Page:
Mentoring program introduces middle schoolers to courtroom experience
The last thing most 14-year-olds want to do is stand before a judge. But eighth-grader Danielle Rice, pictured above, and 39 of her middle school peers relished the opportunity this past spring.
Rice was one of 40 students from four Midlands-area middle schools (W.A. Perry, Hopkins, Heyward Gibbes and Alcorn) who participated in the University of South Carolina School of Law’s first-ever Middle School Mentoring Program. It was a chance for them to learn how the law is relevant to their daily lives. And for Danielle Holley-Walker, former associate dean for academic affairs, it was an opportunity to spark the students’ interest in careers in law.
Holley-Walker is one of this year’s class of Liberty Fellows, each of whom is charged with creating a service program that engages multiple educational institutions.
“The program is designed around teaching kids things that would make them excited about becoming future lawyers,” she said. “But instead of a traditional mentoring program where we go visit their schools I thought, ‘You know what could be better is if we brought the students here to USC Law.’”
She and a team of eight law students built the program, which included one-on-one mentoring and educational workshops that helped the middle school students learn how to build a case and advocate for a cause. The program culminated with oral arguments before a real judge.
With the agenda in place, more than 40 law students were recruited to serve as mentors, while principals from each of the participating middle schools selected 10 students to take part in the program. Beginning in January, the middle-schoolers came to USC to meet with their mentors for the first time and learn about the problem on which they would focus during the coming months: should public school uniforms be mandatory?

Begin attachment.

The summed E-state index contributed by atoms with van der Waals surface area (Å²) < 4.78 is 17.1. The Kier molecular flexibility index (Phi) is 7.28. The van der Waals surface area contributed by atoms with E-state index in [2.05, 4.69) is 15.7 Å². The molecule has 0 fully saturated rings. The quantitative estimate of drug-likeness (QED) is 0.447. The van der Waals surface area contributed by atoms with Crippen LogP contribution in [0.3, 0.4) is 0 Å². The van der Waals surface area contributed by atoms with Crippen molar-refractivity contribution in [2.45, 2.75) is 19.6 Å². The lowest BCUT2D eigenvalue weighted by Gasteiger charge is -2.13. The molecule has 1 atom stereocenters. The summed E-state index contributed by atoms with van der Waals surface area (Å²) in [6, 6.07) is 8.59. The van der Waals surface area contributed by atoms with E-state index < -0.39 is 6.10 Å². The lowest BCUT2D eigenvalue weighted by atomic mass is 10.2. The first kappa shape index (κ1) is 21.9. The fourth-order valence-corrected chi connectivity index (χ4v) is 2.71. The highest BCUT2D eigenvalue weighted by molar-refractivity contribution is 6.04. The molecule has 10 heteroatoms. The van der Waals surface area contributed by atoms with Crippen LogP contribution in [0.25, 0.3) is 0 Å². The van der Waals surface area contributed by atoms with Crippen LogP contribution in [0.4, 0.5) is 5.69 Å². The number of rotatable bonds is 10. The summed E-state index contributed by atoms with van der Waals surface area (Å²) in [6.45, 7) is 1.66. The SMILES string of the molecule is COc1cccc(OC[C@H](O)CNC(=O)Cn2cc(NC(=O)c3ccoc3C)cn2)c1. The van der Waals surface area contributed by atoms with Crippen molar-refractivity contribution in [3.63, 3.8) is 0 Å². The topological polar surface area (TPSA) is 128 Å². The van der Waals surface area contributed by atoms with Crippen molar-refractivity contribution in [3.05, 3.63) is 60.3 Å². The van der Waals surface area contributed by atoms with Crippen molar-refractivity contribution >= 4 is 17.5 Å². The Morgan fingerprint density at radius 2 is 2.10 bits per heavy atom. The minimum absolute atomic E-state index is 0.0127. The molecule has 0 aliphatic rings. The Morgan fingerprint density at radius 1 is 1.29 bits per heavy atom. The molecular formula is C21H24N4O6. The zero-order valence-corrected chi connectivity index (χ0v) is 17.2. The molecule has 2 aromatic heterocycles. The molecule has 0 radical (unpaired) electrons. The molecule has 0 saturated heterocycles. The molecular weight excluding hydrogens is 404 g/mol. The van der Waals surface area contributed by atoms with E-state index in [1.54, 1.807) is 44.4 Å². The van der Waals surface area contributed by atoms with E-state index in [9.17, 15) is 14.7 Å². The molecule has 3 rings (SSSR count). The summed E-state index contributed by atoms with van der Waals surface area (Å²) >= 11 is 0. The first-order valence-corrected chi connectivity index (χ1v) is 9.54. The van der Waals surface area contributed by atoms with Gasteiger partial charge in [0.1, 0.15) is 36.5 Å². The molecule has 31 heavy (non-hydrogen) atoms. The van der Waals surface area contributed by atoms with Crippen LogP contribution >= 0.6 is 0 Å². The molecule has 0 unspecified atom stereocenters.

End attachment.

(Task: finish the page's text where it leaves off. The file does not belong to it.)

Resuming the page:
On March 21, arguments in hand, the students sat in the second-floor law school courtroom and waited their turn to go before Judge Michelle Childs. A 2010 Liberty Fellow as well as a 1991 law school alumna, Judge Childs not only heard the arguments but also provided each student with tailored feedback.
“It was really cool that we got to present to a real judge in a real courtroom,” said Rice, who was the first to present her case, while her mentor and other participants watched. “That’s something most kids our age definitely don’t get a chance to do.”
Law student mentors and middle-schoolers alike agreed that they gained tremendously from this experience.
“One of my favorite parts of this is getting to meet all of these new people. I have new friends that care about the same things I do,” Rice said.
“I’m happy that we are able to help put the kids on a path that encourages them to pursue higher education,” said second-year student Cassandra Huggins. “I like that we found a simple topic that involves their issues and also puts an interesting spin on the law.”
While the first Middle School Mentoring Program has concluded, there are high hopes for the future. Visiting Assistant Professor Claire Raj, who ran a similar program at Howard University School of Law, will take the reins of the program, and even explore the potential for expansion with a future summer camp program.
“We need to start preparing these kids for the future as early as middle school. We are opening a door of opportunity and hoping they walk through it,” Raj said.